Amygdala and Hippocampus Enlargement During Adolescence in Autism

Donders Institute for Brain Cognition and Behavior, Centre for Cognitive Neuroimaging, Nijmegen, The Netherlands.
Journal of the American Academy of Child and Adolescent Psychiatry (Impact Factor: 7.26). 06/2010; 49(6):552-60. DOI: 10.1016/j.jaac.2009.12.023
Source: PubMed


The amygdala and hippocampus are key components of the neural system mediating emotion perception and regulation and are thought to be involved in the pathophysiology of autism. Although some studies in children with autism suggest that there is an enlargement of amygdala and hippocampal volume, findings in adolescence are sparse.
We measured amygdala and hippocampus volume in a homogeneous group of adolescents with autism (12 through 18 years; n = 23) and compared them with an age-, sex-, and IQ-matched control group (n = 29) using a validated automated segmentation procedure in 1.5-T magnetic resonance images. All analyses were adjusted for total brain volume.
Repeated-measures analysis revealed a significant group x hemisphere x brain structure interaction (p = .038), even when corrected for total brain volume. Post-hoc analysis showed that the right amygdala and left hippocampus were significantly enlarged (p = .010; p = .015) in the autism compared with the control group. There were no significant correlations between age and amygdala or hippocampus volume.
The abnormal enlargement of the amygdala and hippocampus in adolescents with autism adds to previous findings of enlargement of these structures in children with autism. This may reflect increased activity of these structures and thereby altered emotion perception and regulation. Our results could therefore be interpreted in light of developmental adaptation of the autistic brain to a continuous overflow of emotional learning experiences.

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    • "The amygdala projects to several brain structures in the frontal cortex , hippocampus, striatum, hypothalamus and brain stem (LeDoux, 2000; Gordon and Hen, 2004; Tottenham and Sheridanm, 2009; Tottenham, 2012) and is considered to have critical involvement in the behavioral activation and inhibition system that characterizes emotional responses such as fear and anxiety (Gray, 1994; Gray and McNaughton, 2000). Volumetric imaging work in pediatric patient populations, such as youth with autism, bipolar disorder and post-traumatic stress disorder (PTSD) symptoms has tended to focus on amygdala volume comparisons with age and gender-matched comparison youth (De Bellis et al., 1999; Carrió n et al., 2001, 2010; Chen et al., 2004; Groen et al., 2010). However, studies examining volumetric differences of the amygdala have often failed to show significant differences (Weems et al., 2013). "
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    ABSTRACT: Theoretically, normal developmental variation in amygdala volumes may be altered under conditions of severe stress. The purpose of this paper was to examine if posttraumatic stress moderates the association between age and amygdala volumes in youth exposed to traumatic events who are experiencing symptoms of posttraumatic stress disorder. Volumetric imaging was conducted on two groups of youth aged 9-17 years: twenty-eight with exposure to trauma and post-traumatic stress disorder symptoms (PTSD; boys = 15, girls = 13) and twenty-six matched (age, IQ) comparison youth (Controls; boys = 12, girls = 14). There was a significant group by age interaction in predicting right amygdala volumes. A positive association between age and right amygdala volumes was observed, but only in PTSD youth. These associations with age remained when controlling for IQ, total brain volumes, and sex. Moreover, older youth with PTSD symptoms had relatively larger right amygdala volumes than controls. Findings provide evidence that severe stress may influence age related variation in amygdala volumes. Results further highlight the importance of utilizing age as an interactive variable in pediatric neuroimaging research, in so far as age may act as an important moderator of group differences. © The Author (2015). Published by Oxford University Press. For Permissions, please email:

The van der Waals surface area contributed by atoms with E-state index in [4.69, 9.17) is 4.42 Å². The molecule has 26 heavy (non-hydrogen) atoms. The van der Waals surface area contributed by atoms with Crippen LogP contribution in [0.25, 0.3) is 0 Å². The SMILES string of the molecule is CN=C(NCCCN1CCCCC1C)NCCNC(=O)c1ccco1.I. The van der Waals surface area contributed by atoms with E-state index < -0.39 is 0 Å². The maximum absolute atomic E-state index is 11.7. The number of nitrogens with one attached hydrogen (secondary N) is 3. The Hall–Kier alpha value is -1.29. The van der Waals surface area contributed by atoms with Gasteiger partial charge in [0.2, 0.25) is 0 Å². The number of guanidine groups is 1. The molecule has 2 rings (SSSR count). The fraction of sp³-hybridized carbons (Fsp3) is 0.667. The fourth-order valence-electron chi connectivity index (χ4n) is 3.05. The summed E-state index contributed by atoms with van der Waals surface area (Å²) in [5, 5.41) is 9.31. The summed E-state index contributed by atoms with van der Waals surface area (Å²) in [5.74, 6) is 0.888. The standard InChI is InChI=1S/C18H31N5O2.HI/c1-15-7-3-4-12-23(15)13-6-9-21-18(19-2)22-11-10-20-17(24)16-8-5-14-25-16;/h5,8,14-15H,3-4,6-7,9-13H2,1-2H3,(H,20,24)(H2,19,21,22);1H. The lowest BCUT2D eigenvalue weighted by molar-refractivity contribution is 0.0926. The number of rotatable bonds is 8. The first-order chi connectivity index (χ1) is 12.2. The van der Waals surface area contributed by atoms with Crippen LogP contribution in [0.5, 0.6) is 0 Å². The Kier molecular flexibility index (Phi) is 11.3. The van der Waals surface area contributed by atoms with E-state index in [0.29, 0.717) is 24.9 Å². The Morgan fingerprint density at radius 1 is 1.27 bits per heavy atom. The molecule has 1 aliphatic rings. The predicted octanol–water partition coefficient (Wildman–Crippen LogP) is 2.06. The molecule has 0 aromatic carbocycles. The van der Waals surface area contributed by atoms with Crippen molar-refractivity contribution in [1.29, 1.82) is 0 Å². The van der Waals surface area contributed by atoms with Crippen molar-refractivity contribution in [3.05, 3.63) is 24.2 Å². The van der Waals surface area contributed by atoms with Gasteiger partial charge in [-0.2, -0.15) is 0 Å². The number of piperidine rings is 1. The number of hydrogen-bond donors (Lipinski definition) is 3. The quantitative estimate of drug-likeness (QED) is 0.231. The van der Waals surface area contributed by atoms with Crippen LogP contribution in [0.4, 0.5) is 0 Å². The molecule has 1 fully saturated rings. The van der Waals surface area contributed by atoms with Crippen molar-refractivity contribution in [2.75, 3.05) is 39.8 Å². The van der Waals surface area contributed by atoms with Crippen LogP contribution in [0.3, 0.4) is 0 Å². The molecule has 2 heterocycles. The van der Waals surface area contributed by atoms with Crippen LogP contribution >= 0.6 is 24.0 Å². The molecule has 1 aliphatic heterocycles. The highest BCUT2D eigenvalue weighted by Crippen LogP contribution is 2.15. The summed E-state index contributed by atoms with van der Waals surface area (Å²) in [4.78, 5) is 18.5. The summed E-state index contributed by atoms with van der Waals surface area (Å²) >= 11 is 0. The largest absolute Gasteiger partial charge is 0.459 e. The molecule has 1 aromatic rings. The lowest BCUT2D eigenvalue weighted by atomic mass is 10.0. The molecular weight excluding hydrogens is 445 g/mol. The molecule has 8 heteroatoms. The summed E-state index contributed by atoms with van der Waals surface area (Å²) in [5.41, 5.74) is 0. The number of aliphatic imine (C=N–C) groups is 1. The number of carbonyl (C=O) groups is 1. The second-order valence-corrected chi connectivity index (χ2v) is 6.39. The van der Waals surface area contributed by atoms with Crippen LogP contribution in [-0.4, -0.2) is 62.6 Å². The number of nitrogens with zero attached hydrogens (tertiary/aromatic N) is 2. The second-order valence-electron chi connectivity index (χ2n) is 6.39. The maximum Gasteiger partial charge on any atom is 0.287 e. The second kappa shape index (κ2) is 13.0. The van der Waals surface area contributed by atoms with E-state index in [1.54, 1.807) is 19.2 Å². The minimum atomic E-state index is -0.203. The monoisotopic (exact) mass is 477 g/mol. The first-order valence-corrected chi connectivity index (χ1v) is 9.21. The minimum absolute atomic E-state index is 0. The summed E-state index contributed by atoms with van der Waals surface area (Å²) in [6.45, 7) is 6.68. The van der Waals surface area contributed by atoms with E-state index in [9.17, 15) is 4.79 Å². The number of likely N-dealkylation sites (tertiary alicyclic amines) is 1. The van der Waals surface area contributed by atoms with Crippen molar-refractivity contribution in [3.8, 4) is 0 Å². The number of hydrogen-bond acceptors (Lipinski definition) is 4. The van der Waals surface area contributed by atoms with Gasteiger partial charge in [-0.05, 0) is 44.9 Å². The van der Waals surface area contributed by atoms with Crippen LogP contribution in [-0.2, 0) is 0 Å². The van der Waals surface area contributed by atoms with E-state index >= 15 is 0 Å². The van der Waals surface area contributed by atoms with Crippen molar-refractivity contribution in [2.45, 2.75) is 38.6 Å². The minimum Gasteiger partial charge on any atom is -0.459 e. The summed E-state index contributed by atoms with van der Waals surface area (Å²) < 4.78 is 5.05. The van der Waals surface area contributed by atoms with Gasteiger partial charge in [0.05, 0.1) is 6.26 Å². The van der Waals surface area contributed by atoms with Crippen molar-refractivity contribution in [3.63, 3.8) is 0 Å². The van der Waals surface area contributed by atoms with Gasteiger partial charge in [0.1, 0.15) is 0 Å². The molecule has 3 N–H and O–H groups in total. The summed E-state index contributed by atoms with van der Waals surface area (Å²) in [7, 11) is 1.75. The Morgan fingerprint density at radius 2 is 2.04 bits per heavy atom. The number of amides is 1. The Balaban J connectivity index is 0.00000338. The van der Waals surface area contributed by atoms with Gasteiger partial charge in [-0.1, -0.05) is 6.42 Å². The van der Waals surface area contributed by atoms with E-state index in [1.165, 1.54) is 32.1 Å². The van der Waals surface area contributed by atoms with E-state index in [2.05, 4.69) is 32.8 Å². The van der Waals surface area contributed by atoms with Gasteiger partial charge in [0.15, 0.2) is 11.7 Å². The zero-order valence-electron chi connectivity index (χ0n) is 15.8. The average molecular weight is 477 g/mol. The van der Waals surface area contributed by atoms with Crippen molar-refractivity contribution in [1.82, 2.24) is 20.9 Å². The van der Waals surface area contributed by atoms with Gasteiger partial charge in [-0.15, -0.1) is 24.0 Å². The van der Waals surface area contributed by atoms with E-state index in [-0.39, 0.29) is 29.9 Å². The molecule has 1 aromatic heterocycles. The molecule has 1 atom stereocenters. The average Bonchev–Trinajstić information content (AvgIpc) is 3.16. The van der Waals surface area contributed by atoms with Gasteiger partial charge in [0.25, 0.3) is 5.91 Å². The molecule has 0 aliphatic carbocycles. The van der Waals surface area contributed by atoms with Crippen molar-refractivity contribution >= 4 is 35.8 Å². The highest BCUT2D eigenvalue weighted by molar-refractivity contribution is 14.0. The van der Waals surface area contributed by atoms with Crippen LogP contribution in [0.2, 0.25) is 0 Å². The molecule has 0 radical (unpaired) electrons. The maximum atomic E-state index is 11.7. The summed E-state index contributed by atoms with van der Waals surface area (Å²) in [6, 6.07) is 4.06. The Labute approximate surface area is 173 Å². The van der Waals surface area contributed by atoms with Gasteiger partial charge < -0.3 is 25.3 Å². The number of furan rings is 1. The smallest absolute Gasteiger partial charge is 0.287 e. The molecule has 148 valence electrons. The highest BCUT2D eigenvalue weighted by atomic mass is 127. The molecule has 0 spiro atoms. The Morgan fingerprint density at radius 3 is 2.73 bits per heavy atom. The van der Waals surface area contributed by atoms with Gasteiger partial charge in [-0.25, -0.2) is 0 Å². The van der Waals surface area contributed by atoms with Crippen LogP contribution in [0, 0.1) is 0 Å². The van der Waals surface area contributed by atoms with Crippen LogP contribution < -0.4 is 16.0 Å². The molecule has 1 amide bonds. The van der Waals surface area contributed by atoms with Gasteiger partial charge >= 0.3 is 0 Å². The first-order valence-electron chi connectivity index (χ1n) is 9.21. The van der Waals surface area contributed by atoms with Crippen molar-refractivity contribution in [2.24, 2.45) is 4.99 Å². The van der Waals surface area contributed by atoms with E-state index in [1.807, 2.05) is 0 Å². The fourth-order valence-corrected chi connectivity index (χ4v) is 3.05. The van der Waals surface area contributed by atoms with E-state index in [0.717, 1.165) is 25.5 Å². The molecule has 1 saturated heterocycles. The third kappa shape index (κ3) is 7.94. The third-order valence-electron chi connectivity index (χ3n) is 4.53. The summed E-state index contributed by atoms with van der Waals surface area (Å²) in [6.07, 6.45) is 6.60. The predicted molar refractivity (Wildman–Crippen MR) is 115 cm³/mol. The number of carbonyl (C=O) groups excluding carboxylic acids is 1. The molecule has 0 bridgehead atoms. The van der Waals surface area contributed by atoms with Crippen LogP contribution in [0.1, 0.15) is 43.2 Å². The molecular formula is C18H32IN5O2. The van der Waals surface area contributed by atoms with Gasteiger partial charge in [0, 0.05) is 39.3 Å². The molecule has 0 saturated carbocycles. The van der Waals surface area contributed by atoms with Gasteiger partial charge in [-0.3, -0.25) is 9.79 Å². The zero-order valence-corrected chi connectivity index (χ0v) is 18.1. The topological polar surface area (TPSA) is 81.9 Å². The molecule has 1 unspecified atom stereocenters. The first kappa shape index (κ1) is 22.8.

Social Cognitive and Affective Neuroscience 05/2015; DOI:10.1093/scan/nsv053 · 7.37 Impact Factor
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    • "Inconsistency is apparent in the literature on hippocampal volume in children with ASD and youth. While some studies have reported an increase in volume (Schumann et al., 2004; Groen et al., 2010), others have found no change (Palmen et al., 2006)orevenadecrease in volume (Aylward et al., 1999). Alterations have also been found in the caudate, which has been reported to be increased in volume in adolescents and adults with ASD (Rojas et al., 2006; Brambilla et al., 2003; Nickl-Jockschat et al., 2012; Sears et al., 1999). "